If you ride long enough you will eventually have a flat tire. Hopefully the flat tire will be in your garage or the stairwell of your apartment. More than likely it will be either on the road, or in the middle of a race or expedition.
Luckily, bike maintenance is fairly simple and it is quite easy to change a flat. Traditional bike tires consist of the rubber on the outside of the tire. This rubber is what makes contact with the road. Inside of that is an inner tube that actually holds the air. This design allows you to simply change the inner portion of the tire without having to replace the outer portion. The outer portion can still function when it is damaged as long as the damage is not extensive and as long as the inner portion is intact.
The first step in changing a flat is being prepared. This is essential whether you travel on mountainous paths or gently rolling roads. The kits for fixing flat tires are fairly small and can easily be attached to your bike or carried in a pack. Several companies sell containers of materials that “fix a flat” without requiring much work. The problem with this is that you will end up having to replace the tire later anyway. Also, depending on your journey it may not last the entire ride. It is meant to be a temporary fix rather than a permanent fix. On the other hand, changing or patching the tube is a long-term fix that is quite simple.
The basic flat kit includes:
- Pry Tool
- CO2 cartridge or pump for re-inflation
- Inner tube or patches and glue
It is essential that replacement inner tubes are the proper size for your bike. The required tire size should be listed on the outside of your tire.
If you have a kit that includes patches and glue, be sure to carry some sort of wipe that will allow you to clean the punctured area. Check your patch kit so that you are familiar with it and also so that you know whether or not you will need scissors to accurately size the patches.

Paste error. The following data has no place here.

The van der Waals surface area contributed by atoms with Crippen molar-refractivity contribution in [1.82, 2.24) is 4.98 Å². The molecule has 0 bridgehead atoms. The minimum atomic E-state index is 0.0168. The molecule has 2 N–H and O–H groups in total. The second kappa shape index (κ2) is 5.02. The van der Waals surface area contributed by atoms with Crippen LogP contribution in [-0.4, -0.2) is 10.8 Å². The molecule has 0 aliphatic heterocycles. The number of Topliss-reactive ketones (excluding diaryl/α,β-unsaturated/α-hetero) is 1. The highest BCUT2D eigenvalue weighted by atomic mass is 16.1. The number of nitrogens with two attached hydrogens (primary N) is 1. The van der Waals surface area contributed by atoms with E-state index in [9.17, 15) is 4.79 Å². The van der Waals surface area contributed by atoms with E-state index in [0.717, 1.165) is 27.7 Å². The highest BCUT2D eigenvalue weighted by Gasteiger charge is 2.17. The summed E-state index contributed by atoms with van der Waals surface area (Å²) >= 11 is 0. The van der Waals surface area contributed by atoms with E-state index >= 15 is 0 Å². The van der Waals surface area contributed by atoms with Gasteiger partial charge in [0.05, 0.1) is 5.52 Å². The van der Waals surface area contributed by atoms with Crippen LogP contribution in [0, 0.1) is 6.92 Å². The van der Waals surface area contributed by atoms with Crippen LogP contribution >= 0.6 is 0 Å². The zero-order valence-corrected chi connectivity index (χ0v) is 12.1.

The first thing to do is take the tire off of the bike. Most mountain and road bikes have levers or screws on the tires for easy removal. Once this is done, check the tire for the object that caused the puncture. If you can see it, go ahead and remove it.
Next locate your pry tool. This should look like a shoe horn, except smaller. In a pinch, a screwdriver can work, but a plastic pry tool is best because it reduces the chances of damaging the wheel or the tire. Once you have it off you should see the inner tube. This is what needs to be patched or replaced. If you are patching the inner tube, clean the area to be glued. It doesn’t have to be perfect. It only has to last for the rest of your ride. If you are patching, cut the patch to the appropriate size. Apply glue to the area to be patched, then apply the patch and wait the appropriate amount of time for the glue to dry.
Once the glue is dry or once you have prepared your new inner tube for installation it will only be a matter of putting the tire back together. Place the inner tube around the rim of the tire, then place the outer rubber over it. Be sure that you line the air stem up properly, or you will become frustrated and possibly have to take everything apart again. You will probably need your pry tool in order to put the outer tire back onto the rim. Be sure that your inner tube is not sticking out. After this you must simply refill the tire and get back on the road or trail.
Replacing a flat is fairly easy, but it does take some practice. Elite racers are quite good at changing flats and can often change them in just a few minutes. The rest of us usually take several minutes to do this. It is a good idea to familiarize yourself with the flat kid and with the anatomy of your tire before taking long trips. Flat tires happen to everyone. It’s to be expected. But you don’t have to be caught unprepared when it happens to you.
If you prefer to get your information in video format this is a great easy to follow video from http://www.performancebike.com